2014年7月28日 星期一

World Within Walls; 10 Famous Names Brits and Americans Pronounce Differently

10 Famous Names Brits and Americans Pronounce Differently

Scarlett Johansson (Photo: AP/Jacques Brinon)
Scarlett Johansson (Photo: AP/Jacques Brinon)
There are many world leaders, historical figures, and pop culture icons who are well-known in both Britain and the U.S. However, there’s one thing Brits and Americans don’t always agree on—how to say their names. Here are 10 celebrities whose names are pronounced differently based on which side of the Pond you are.
1. Scarlett Johansson
American actress Scarlett Johansson is one of those personalities whose Scandinavian last name (her father was a Danish citizen) leads many Brits to incorporate a Y-sound as the initial phoneme of her last name—as in “yo-HAN-sen.” However, the Lucy star, as well as the American public-at-large, prefer to pronounce “Johansson” exactly as it is spelled—as in jo-HAN-sen. Thankfully, both countries can agree on the pronunciation of her first name, which is more than can be said for the next person on this list.
2. Adolf Hitler
Most Brits and Americans are in general agreement regarding their opinion of the former German dictator. What is not so cut and dried is the way in which we pronounce his first name. In Britain, the preferred pronunciation is almost always ADD-olf, whereas some Americans—and this appears to be a generational thing—like to say AID-olf. At least we can all agree on how to pronounce his last name; the next person doesn’t have one.
3. Pelé
Okay, so technically speaking, Edson Arantes do Nascimento in fact has more than one last name; however, football fans know him by just one: Pelé. The legendary former Brazil striker is perhaps the greatest football (or is that soccer?) player of all time, yet people on either side of the pond cannot seem to agree on the pronunciation of “Pelé.” Actually, I should rephrase that: Americans cannot seem to agree on the pronunciation of “Pelé.” While the British pretty much universally say PELL-ay, Americans seem to be torn between this pronunciation and the following one: PAY-lay.
4. Louis Pasteur
French chemist Louis Pasteur is arguably the most well-known microbiologist of all time for his breakthrough work on vaccinations, microbial fermentation, and of course, pasteurization. But Americans and Brits are utterly divided over the pronunciation of not just one, but both of his names. On the whole, the British lean closer to the French pronunciation: loo-ee PASS-dirr. Americans, on the other hand, offer several alternatives. While some Americans do pronounce his first name LOO-ee, many will say LOO-iss (as with “St. Louis”). For his last name, Americans might opt for PAST-yoor, PAST-oor, PAST-yer or PAST-dirr.
5. Pete Doherty
Let’s face it; Pete Doherty is not always the most coherent of individuals. But on those rare occasions when we can decipher what the Babyshambles andLibertines frontman is saying, he himself would insist that the pronunciation of his last name is DOCK-er-ty. Indeed, British music fans are usually in agreement with this, if not with the singer’s antics. But Americans, just as they do with Doherty’s namesake Shannen (of 90210 fame), usually opt for the alternative DOUGH-er-ty.
6. Andy Warhol
This one might just be the most subtle difference on the list. The 1960s pop artist—known for his prints of famous people and Campbell’s Soup cans—was something of a divisive figure in the art world. It is fitting, then, that the pronunciation of his last name should be a source of division among Brits and Americans. The latter generally pronounce it as WAR-holl, whereas the former like to elongate the final vowel sound: WAR-whole. (Note: most Brits will also drop the rhotic “r.”)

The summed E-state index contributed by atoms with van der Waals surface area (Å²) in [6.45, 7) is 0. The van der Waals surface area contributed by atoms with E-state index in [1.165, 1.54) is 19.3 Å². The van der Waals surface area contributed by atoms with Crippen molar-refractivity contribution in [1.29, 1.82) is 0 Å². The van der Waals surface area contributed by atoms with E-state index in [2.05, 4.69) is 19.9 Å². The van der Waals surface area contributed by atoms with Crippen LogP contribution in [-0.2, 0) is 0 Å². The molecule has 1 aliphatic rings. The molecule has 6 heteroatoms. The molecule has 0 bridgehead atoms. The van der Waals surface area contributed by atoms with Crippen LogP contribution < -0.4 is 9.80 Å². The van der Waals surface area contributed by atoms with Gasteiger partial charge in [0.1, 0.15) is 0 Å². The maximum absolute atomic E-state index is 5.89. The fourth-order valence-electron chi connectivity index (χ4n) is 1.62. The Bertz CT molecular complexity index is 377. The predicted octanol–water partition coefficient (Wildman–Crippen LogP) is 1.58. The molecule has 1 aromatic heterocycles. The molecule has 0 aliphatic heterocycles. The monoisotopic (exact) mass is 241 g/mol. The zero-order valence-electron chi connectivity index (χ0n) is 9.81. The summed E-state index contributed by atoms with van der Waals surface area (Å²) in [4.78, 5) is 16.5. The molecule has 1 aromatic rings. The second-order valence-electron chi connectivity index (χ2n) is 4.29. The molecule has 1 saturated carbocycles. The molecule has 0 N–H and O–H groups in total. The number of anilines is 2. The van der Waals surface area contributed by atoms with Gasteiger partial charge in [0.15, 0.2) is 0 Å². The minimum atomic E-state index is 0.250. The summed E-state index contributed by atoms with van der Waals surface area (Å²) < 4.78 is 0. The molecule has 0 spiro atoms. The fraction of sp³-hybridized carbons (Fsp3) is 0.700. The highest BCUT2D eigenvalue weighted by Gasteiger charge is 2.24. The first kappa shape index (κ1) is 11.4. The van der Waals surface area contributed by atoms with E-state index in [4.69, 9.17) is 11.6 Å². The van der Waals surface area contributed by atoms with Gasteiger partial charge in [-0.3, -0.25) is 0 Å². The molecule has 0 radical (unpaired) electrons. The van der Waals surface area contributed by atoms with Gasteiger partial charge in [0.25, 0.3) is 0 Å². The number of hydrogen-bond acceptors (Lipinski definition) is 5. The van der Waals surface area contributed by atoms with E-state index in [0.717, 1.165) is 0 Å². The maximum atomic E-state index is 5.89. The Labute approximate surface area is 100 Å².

7. Buddha
Buddha is the second and final mononymous person on this list. Unlike Pelé, however, the founder of Buddhism offers a universal pronunciation in the United States, where Americans are quite firmly in the camp of BOO-da. Brits, meanwhile, tend not to elongate the initial vowel sound, instead pronouncing it BUD-uh.
8. Vladimir Putin
While the name “Vladimir” might not cause too much of a discrepancy between our two nations, the Russian leader’s last name produces what I like to call the “Tuesday effect”—that is, a difference in how Brits and Americans say the “u” sound. Simply put, Brits usually pronounce it PYOO-tin, while Americans say POO-tin. Americans will often use a glottal stop in place of the hard “t.” Watch this clip from Late Night Starring Jimmy Fallon to hear it in action.
9. Christina Aguilera
For whatever reason, Brits have a hard time correctly pronouncing Spanish names (“Chile,” “Nicaragua” and “Uruguay” are among some of the place names we pronounce differently to not only Americans, but the Spanish.) The vast majority of Brits would pronounce the last name of U.S. singer Christina Aguilera as AGWIL-era. Americans, on the other hand, have a relatively decent grasp of Spanish, given that the language is often taught in schools across the country. Thus, Americans usually pronounce it AGEE-lera, though variations such as AGYA-lera and AGIL-era also exist.
10. Vincent van Gogh
Tony Curran as Vincent van Gogh in 'Doctor Who' (Photo: BBC)
Tony Curran as Vincent van Gogh in ‘Doctor Who’ (Photo: BBC)
The Dutch post-impressionist Vincent van Gogh’s name seems to cause more debate than any other on the list. For their part, British people are more likely to say van-GOFF (see Matt Smith in the Doctor Who episode “Vincent and the Doctor”). Meanwhile, Americans—presumably influenced by the “-gh” pronunciation in words like “though”—pronounce it van-GO. Brits and Americans each tend to think that their way is correct, but actually both are wrong. The Dutch pronunciation would be closer to vun-KHOKH.


The Lyric Journey Poetic Painting in China and Jap...

此書注解第3章61/61都將書名within 翻譯成without,很奇怪:沒有圍牆的世界


World Within Walls: Japanese Literature of the Pre-Modern Era, 1600–1867

Donald Keene
October, 1999